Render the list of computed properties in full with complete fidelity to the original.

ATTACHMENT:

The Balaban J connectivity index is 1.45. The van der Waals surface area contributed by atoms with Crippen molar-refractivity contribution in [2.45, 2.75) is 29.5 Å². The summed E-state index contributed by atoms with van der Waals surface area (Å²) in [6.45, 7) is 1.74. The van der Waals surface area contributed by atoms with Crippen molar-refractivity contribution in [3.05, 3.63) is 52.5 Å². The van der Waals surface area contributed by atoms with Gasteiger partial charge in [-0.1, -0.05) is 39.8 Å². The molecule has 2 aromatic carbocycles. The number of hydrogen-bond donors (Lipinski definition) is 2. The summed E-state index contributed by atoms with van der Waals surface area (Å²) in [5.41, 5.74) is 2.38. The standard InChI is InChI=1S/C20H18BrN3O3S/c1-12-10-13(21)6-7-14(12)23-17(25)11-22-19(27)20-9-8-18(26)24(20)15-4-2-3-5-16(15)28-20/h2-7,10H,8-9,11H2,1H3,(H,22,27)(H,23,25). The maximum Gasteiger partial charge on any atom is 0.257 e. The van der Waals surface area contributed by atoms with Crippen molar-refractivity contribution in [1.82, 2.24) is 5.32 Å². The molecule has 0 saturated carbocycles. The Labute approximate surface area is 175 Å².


The Balaban J connectivity index is 1.45. The van der Waals surface area contributed by atoms with Crippen molar-refractivity contribution in [2.45, 2.75) is 29.5 Å². The summed E-state index contributed by atoms with van der Waals surface area (Å²) in [6.45, 7) is 1.74. The van der Waals surface area contributed by atoms with Crippen molar-refractivity contribution in [3.05, 3.63) is 52.5 Å². The van der Waals surface area contributed by atoms with Gasteiger partial charge in [-0.1, -0.05) is 39.8 Å². The molecule has 2 aromatic carbocycles. The number of hydrogen-bond donors (Lipinski definition) is 2. The summed E-state index contributed by atoms with van der Waals surface area (Å²) in [5.41, 5.74) is 2.38. The standard InChI is InChI=1S/C20H18BrN3O3S/c1-12-10-13(21)6-7-14(12)23-17(25)11-22-19(27)20-9-8-18(26)24(20)15-4-2-3-5-16(15)28-20/h2-7,10H,8-9,11H2,1H3,(H,22,27)(H,23,25). The maximum Gasteiger partial charge on any atom is 0.257 e. The van der Waals surface area contributed by atoms with Crippen molar-refractivity contribution in [1.82, 2.24) is 5.32 Å². The molecule has 0 saturated carbocycles. The Labute approximate surface area is 175 Å².